EP19980309982 1998-12-04 1998-12-04 Communications apparatus and method in satellite system for interference mitigation using user and interferer position Withdrawn EP1006678A1 (en)

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EP19980309982 EP1006678A1 (en) 1998-12-04 1998-12-04 Communications apparatus and method in satellite system for interference mitigation using user and interferer position
EP19980310352 EP1006679A1 (en) 1998-12-04 1998-12-16 Method of interference mitigation in satellite communication using Doppler shifts
PCT/GB1999/004058 WO2000035125A1 (en) 1998-12-04 1999-12-03 Communications apparatus and method with interference mitigation

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US7706746B2 (en) 2000-08-02 2010-04-27 Atc Technologies, Llc Integrated or autonomous system and method of satellite-terrestrial frequency reuse using signal attenuation and/or blockage, dynamic assignment of frequencies and/or hysteresis
US7831251B2 (en) 2000-08-02 2010-11-09 Atc Technologies, Llc Integrated or autonomous system and method of satellite-terrestrial frequency reuse using signal attenuation and/or blockage, dynamic assignment of frequencies and/or hysteresis
US7907893B2 (en) 2000-08-02 2011-03-15 Atc Technologies, Llc Integrated or autonomous system and method of satellite-terrestrial frequency reuse using signal attenuation and/or blockage, dynamic assignment of frequencies and/or hysteresis
US8369775B2 (en) 2000-08-02 2013-02-05 Atc Technologies, Llc Integrated or autonomous system and method of satellite-terrestrial frequency reuse using signal attenuation and/or blockage, dynamic assignment of frequencies and/or hysteresis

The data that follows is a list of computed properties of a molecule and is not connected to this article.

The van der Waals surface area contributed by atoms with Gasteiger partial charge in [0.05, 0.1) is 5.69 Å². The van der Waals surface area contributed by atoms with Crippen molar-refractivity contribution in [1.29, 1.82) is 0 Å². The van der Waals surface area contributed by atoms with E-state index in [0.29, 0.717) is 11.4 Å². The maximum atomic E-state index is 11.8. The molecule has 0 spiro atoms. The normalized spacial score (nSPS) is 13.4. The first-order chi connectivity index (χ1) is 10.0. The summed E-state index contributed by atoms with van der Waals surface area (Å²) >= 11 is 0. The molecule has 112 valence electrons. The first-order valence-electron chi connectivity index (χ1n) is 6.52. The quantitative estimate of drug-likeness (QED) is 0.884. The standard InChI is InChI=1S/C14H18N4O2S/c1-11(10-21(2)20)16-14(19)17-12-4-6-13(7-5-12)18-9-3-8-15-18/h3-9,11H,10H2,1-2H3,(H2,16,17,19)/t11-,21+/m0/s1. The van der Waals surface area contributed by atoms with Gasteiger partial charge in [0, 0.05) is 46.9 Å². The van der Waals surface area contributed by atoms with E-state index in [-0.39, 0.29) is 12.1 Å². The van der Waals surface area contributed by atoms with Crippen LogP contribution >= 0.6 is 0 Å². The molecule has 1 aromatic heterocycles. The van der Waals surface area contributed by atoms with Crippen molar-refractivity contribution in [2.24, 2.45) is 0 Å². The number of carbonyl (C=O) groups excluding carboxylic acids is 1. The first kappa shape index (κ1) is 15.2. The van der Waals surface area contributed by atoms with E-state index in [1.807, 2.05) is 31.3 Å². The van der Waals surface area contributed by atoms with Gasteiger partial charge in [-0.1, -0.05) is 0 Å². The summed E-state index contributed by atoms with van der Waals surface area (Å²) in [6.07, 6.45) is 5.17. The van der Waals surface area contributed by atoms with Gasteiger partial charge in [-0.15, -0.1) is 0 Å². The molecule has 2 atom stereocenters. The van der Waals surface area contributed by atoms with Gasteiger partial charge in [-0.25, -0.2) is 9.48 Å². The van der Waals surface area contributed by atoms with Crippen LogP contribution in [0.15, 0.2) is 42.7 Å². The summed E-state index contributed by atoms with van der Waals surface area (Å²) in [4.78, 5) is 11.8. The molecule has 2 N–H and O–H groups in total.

US7792488B2 (en) 2000-12-04 2010-09-07 Atc Technologies, Llc Systems and methods for transmitting electromagnetic energy over a wireless channel having sufficiently weak measured signal strength
WO2011089233A1 (en) * 2010-01-25 2011-07-28 Eutelsat S.A. Method of interference reduction by geo - localisation of terminals in a satellite telecommunication network
FR2955725A1 (en) * 2010-01-25 2011-07-29 Eutelsat Sa A method of removing interference aided geo-location of terminals in a satellite telecommunication network
RU2546334C2 (en) * 2010-01-25 2015-04-10 Этелсат С А Method of eliminating interference in satellite telecommunication network by geolocalisation of terminals
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WO2014170663A1 (en) 2013-04-15 2014-10-23 Inmarsat Global Limited Transmitter positioning for satellite communications
CN103885031A (en) * 2014-04-08 2014-06-25 中国电子科技集团公司第五十四研究所 Moving satellite interference source positioning method based on searching optimization filtering
CN103885031B (en) * 2014-04-08 2016-03-23 中国电子科技集团公司第五十四研究所 Based on the motion search method of positioning satellite interference filter optimization